M41 Walker Bulldog Light
|Weight:||23.1 tons (23,495kg)|
|Length:||26ft 11in (8.2m)|
|Height:||8ft 11in (2.73m)|
|Width:||10ft 5in (3.2m)|
|Weapons:||Main – 2.99in (76mm) gun, Secondary – 0.3 inch (7.62mm) coaxial machinegun, 0.5 inch (12.7mm) AA gun|
|Armor||Maximum – 1.25n (31.75mm)|
|Engine:||Continental AOS-895-3 6-cylinder gasoline, 500hp|
|Range:||100 miles (161 km)|
The M41 Walker Bulldog light tank was built to replace the M24 Chaffee light tank, which was the standard light tank being used by the United States at the end of World War II.
Just after the war ended, the US began developing a new light tank, the T-37. A prototype, the T-37 Phase I, was built in 1949. This was followed by the T-37 Phase II, which was renamed the T41. A modified version of the T41, the T41E1, was standardized and then designated the M41.
The M41 light tank was authorized for production in 1950 and entered service in 1951. Originally known as the Little Bulldog, it was renamed the Walker Bulldog in honor of General Walton Walker, who died in 1951, in a jeep accident in Korea. It was built by the Cadillac Car Division of General Motors at the Cleveland Tank plant.
A new medium tank, the M47 and a new heavy tank, the M103, were designed at the same time as the M41 Walker Bulldog. All three of these tanks were supposed to share many of the same components.
The M41 Walker Bulldog light tank weighs 23.1 tons (23,495 kg). Its maximum armor thickness is 1.25 inches (31.75mm) thick. It has an all welded-steel hull and a turret with a welded and cast construction.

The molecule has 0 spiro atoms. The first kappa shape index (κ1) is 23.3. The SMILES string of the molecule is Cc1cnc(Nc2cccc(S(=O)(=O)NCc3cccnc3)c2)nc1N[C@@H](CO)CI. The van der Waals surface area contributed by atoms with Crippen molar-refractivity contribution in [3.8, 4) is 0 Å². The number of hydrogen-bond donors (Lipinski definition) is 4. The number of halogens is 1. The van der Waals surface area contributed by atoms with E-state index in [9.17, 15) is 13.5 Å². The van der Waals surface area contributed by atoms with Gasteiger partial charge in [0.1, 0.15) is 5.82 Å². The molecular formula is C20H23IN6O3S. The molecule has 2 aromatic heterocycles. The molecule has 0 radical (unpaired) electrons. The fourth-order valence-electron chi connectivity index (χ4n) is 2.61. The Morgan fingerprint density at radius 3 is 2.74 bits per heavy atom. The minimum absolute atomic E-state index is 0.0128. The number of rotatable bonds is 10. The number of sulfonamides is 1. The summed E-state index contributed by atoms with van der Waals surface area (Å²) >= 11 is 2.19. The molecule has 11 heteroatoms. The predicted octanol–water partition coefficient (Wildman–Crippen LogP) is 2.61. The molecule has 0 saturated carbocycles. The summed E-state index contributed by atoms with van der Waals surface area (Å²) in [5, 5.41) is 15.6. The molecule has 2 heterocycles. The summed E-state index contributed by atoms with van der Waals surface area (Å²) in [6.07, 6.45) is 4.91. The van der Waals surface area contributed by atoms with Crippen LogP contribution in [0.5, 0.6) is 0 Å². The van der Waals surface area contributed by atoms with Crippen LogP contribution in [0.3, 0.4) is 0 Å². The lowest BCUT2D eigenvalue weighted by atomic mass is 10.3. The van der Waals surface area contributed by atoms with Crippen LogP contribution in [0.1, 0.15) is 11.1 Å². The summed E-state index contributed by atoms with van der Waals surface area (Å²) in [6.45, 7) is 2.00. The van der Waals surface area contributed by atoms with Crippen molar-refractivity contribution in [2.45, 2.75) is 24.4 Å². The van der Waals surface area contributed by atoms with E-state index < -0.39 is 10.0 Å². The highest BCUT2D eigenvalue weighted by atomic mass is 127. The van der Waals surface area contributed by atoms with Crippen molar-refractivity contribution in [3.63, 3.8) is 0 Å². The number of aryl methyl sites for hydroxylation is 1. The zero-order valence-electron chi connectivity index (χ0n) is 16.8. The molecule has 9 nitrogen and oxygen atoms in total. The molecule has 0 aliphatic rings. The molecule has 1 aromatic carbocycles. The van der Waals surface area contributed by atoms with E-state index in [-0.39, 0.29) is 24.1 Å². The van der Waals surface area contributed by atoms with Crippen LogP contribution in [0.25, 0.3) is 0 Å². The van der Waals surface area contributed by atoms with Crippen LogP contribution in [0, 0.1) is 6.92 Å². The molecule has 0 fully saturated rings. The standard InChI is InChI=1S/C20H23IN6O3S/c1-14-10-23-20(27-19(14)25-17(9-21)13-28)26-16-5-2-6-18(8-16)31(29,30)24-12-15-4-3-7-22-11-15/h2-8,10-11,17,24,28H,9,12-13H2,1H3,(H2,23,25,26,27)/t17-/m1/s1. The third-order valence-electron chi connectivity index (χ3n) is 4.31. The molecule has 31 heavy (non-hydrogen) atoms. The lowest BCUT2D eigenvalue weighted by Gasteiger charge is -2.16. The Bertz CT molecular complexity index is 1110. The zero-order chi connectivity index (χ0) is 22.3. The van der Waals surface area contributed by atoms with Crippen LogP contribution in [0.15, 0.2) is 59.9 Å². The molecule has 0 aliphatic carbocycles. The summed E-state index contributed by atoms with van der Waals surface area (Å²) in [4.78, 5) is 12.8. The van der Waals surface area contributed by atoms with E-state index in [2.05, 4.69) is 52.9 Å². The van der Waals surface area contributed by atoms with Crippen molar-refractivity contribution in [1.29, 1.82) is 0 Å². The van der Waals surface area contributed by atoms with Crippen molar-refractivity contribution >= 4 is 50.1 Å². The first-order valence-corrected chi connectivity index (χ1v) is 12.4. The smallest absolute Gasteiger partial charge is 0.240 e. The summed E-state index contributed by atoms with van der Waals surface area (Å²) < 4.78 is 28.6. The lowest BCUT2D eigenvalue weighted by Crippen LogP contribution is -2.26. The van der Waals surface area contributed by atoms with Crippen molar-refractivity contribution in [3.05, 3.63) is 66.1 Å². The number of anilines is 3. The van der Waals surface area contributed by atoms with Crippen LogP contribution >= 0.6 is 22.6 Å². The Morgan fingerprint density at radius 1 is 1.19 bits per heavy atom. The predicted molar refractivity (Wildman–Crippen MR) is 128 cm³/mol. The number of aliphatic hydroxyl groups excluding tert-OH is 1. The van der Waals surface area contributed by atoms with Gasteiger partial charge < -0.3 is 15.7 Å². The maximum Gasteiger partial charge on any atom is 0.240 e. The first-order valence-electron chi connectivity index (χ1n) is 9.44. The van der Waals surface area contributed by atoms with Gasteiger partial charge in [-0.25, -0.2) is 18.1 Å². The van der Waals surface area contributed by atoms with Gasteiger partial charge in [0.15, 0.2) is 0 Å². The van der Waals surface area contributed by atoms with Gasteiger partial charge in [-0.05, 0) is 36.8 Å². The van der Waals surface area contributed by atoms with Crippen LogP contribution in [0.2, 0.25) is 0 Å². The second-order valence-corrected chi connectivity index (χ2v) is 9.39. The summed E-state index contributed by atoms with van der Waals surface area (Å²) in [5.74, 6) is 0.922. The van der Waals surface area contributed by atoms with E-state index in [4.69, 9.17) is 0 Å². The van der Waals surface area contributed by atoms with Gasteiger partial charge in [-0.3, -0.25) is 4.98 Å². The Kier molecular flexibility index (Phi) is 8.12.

Armament on the M41 consists of a 2.99 inch (76mm) main gun, as well as a 0.3 inch (7.62 mm) coaxial machine gun, located to the left of the main gun, and a 0.5 inch (12.7mm) anti-aircraft gun in the commander’s cupola.
The M41 uses a torsion-bar type suspension. There are five road wheels and three return rollers. The idler is at the front of the tank and the drive sprocket is at the rear.
There is a four-man crew, consisting of a driver, commander, loader and gunner. The driver sits at the front of the hull, on the left side. The commander and the gunner sit in the turret, on the right side. The loader sits in the left side of the turret.
A fireproof bulkhead in the Walker Bulldog separates the engine and the transmission, which are at the rear of the hull, from the fighting compartment. There is an escape hatch in the hull.
The M41 Walker Bulldog Light tank has infrared driving lights. Some models have an infrared search light, which can be used for detecting targets at night.
Variants of the M41 light tank include the M41A1, the M41A2 and the M41A3, which had slightly different gun control systems. The M41A2’s and M41A3’s engines have fuel injection systems.
The M41 Walker Bulldog light tank was used, to a limited extent, during the Korean War. The US equipped the Army of the Republic of Vietnam (South Vietnam) with M41s during the Vietnam War. By 1971, more than 200 Walker Bulldogs were in service with the ARVN. The M41 Walker Bulldog was not used by US forces, themselves, in Vietnam.
The United States Army has replaced the M41 Walker Bulldog light tank with the Sheridan M551 light tank. The M41 is still being used by the Brazilian, Chilean, Dominican, Guatemalan, Taiwanese, Thai, and Uruguayan armies.